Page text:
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Star Raiders

Star Raiders

Star Raiders

Star Raiders is a video game for the Atari 8-bit family of computers. It was released in cartridge form by Atari in 1979, programmed by Doug Neubauer, an Atari employee. It was also later ported to other Atari computer and game platforms. The game simulates space combat in 3D between the player's powerful ship and an invading fleet of alien "Zylon" vessels.

Star Raiders was distinctive for its graphics, which represented an out-the-cockpit, first-person view from a fictional combat spaceship traveling through a streaming 3D starfield in pursuit of enemy spacecraft. The game's attract mode, a simple streaming star field, was a common sight in computer stores of the early-1980s to show off the Atari computers' graphics capabilities.

While there had already been simple target-shooting games using this perspective , Star Raiders had considerably higher quality graphics and more complex game play. As a result, it inspired both imitators throughout the 1980s and later-generation "space combat simulation" games. Notably, it is one of the games that inspired the seminal title Elite, and thus the Wing Commander and X-Wing series. It is also one in a series of first person space shooters that appeared in the late-1970s and were arguably predecessors of the later seen first-person shooter genre.

Star Raiders was criticized at the time for violent gameplay. In 2007, it was included as #2 in a list of the 10 most important video games of all time, as compiled by Stanford University's History of Science and Technology Collections.

Star Raiders Gameplay

The overall gameplay in Star Raiders is adapted from the text-based Star Trek games originating in the 1970s, in which the player's ship maneuvers about a two-dimensional grid fighting a fleet of enemy spaceships. In Star Raiders, this part of the game takes the form of a "Galactic Chart" display dividing the game's large-scale world into a grid of sectors, some of which are occupied by enemy ships or friendly "starbases". The Galactic Map is the equivalent of the earlier game's Long Range Scan.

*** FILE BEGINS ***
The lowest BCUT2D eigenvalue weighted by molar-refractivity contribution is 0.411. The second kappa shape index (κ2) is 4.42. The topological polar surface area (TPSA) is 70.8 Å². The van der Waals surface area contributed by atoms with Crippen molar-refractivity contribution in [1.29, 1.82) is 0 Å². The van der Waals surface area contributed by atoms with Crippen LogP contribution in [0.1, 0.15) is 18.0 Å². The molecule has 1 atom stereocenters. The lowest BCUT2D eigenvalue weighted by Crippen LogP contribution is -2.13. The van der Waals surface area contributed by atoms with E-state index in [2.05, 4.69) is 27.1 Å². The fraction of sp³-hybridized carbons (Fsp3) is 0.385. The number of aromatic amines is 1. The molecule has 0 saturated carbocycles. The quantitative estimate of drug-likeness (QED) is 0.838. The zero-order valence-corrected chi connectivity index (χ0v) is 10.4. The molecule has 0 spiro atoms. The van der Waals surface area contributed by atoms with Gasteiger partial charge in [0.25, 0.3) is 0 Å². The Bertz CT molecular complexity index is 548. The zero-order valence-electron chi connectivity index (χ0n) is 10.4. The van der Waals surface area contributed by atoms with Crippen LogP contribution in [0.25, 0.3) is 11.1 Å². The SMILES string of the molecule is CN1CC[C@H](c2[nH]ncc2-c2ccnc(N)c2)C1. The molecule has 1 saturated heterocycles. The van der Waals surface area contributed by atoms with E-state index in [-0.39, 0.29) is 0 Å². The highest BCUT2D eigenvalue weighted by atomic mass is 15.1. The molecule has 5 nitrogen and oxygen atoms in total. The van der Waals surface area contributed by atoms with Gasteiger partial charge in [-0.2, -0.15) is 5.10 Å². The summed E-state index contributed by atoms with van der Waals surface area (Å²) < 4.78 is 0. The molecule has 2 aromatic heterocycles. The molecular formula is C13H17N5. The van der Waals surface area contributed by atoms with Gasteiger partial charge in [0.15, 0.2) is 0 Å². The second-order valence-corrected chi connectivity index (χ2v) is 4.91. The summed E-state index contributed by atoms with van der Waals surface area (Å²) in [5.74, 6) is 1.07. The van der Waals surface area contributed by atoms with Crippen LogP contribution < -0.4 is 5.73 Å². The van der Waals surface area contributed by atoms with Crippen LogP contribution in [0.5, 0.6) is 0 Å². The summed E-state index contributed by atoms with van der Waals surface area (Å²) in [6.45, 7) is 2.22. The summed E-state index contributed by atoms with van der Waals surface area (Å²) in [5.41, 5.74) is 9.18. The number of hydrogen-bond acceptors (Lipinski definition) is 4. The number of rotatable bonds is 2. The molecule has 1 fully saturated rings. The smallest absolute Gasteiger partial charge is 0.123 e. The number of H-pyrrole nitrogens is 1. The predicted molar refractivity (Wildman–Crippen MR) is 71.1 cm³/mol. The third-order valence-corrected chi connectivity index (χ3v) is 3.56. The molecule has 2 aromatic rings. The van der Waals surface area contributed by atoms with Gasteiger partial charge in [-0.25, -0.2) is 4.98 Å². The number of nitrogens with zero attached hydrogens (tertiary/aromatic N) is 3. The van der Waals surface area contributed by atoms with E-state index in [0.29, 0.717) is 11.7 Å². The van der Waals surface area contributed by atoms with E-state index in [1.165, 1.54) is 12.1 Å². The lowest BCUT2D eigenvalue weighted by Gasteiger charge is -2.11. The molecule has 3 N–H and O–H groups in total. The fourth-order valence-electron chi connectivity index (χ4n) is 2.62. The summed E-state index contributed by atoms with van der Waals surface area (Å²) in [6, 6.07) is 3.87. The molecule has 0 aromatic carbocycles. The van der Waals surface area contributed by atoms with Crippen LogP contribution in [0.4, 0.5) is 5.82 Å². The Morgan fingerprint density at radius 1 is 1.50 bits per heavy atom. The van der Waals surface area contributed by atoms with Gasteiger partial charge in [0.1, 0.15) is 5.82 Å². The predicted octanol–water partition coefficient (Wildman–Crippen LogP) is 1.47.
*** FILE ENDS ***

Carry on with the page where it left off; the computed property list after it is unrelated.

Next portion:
Flying about in the 3D view with the ship's normal engines is sufficient for travel within a sector; travel between sectors is via "hyperspace", accomplished through an elaborate and noisy "hyperwarp" sequence with graphics loosely reminiscent of the Star Wars and Star Trek films in which the stars seemed to stretch to radial lines. On the higher difficulty levels, hyperwarp has a skill element; the player has to keep a wandering cross hair roughly centered during the sequence in order to arrive precisely at the desired destination.

Reception
Compute! wrote that Star Raiders is "incredibly exciting to play and just about as much fun to watch!" It praised the game's use of color and sound to alert the player, and warned that "THIS GAME IS ADDICTIVE!". BYTE wrote "What can you say about a game that takes your breath away? There are not enough superlatives to describe Star Raiders. Just as the VisiCalc software ... has enticed many people into buying Apple II computers, I'm sure that the Star Raiders cartridge ... has sold its share of Atari 400 and 800 computers". It concluded, "To all software vendors, this is the game you have to surpass to get our attention".

On March 12, 2007, The New York Times reported that Star Raiders was named to a list of the ten most important video games of all time, the so called game canon. The Library of Congress took up a video game preservation proposal and began with the games from this list, including Star Raiders.


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